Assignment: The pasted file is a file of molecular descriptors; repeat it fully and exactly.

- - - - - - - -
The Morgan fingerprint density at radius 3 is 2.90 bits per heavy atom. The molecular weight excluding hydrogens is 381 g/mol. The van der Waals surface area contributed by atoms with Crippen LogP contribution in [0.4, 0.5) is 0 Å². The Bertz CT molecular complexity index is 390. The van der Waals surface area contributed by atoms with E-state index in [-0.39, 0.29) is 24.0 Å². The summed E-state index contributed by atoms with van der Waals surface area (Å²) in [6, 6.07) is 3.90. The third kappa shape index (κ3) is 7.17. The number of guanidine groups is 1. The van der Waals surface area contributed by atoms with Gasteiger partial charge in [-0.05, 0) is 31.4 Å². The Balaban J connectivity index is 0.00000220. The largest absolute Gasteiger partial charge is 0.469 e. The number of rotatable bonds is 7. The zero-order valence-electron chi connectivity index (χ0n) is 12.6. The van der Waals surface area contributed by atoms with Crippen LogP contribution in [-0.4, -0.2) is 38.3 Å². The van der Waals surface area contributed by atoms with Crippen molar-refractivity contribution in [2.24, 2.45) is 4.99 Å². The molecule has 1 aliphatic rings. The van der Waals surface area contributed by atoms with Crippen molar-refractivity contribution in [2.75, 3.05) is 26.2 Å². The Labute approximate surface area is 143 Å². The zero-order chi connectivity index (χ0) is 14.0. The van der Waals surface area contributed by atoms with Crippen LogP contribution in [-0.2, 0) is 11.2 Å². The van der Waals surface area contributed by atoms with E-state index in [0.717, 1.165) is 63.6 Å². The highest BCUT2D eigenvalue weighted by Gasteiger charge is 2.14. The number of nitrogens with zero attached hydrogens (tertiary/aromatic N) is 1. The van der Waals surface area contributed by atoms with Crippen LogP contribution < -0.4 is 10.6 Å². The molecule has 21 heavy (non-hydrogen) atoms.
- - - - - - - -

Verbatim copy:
The Morgan fingerprint density at radius 3 is 2.90 bits per heavy atom. The molecular weight excluding hydrogens is 381 g/mol. The van der Waals surface area contributed by atoms with Crippen LogP contribution in [0.4, 0.5) is 0 Å². The Bertz CT molecular complexity index is 390. The van der Waals surface area contributed by atoms with E-state index in [-0.39, 0.29) is 24.0 Å². The summed E-state index contributed by atoms with van der Waals surface area (Å²) in [6, 6.07) is 3.90. The third kappa shape index (κ3) is 7.17. The number of guanidine groups is 1. The van der Waals surface area contributed by atoms with Gasteiger partial charge in [-0.05, 0) is 31.4 Å². The Balaban J connectivity index is 0.00000220. The largest absolute Gasteiger partial charge is 0.469 e. The number of rotatable bonds is 7. The zero-order valence-electron chi connectivity index (χ0n) is 12.6. The van der Waals surface area contributed by atoms with Crippen LogP contribution in [-0.4, -0.2) is 38.3 Å². The van der Waals surface area contributed by atoms with Crippen molar-refractivity contribution in [2.24, 2.45) is 4.99 Å². The molecule has 1 aliphatic rings. The van der Waals surface area contributed by atoms with Crippen molar-refractivity contribution in [2.75, 3.05) is 26.2 Å². The Labute approximate surface area is 143 Å². The zero-order chi connectivity index (χ0) is 14.0. The van der Waals surface area contributed by atoms with Crippen LogP contribution in [-0.2, 0) is 11.2 Å². The van der Waals surface area contributed by atoms with E-state index in [0.717, 1.165) is 63.6 Å². The highest BCUT2D eigenvalue weighted by Gasteiger charge is 2.14. The number of nitrogens with zero attached hydrogens (tertiary/aromatic N) is 1. The van der Waals surface area contributed by atoms with Crippen LogP contribution < -0.4 is 10.6 Å². The molecule has 21 heavy (non-hydrogen) atoms.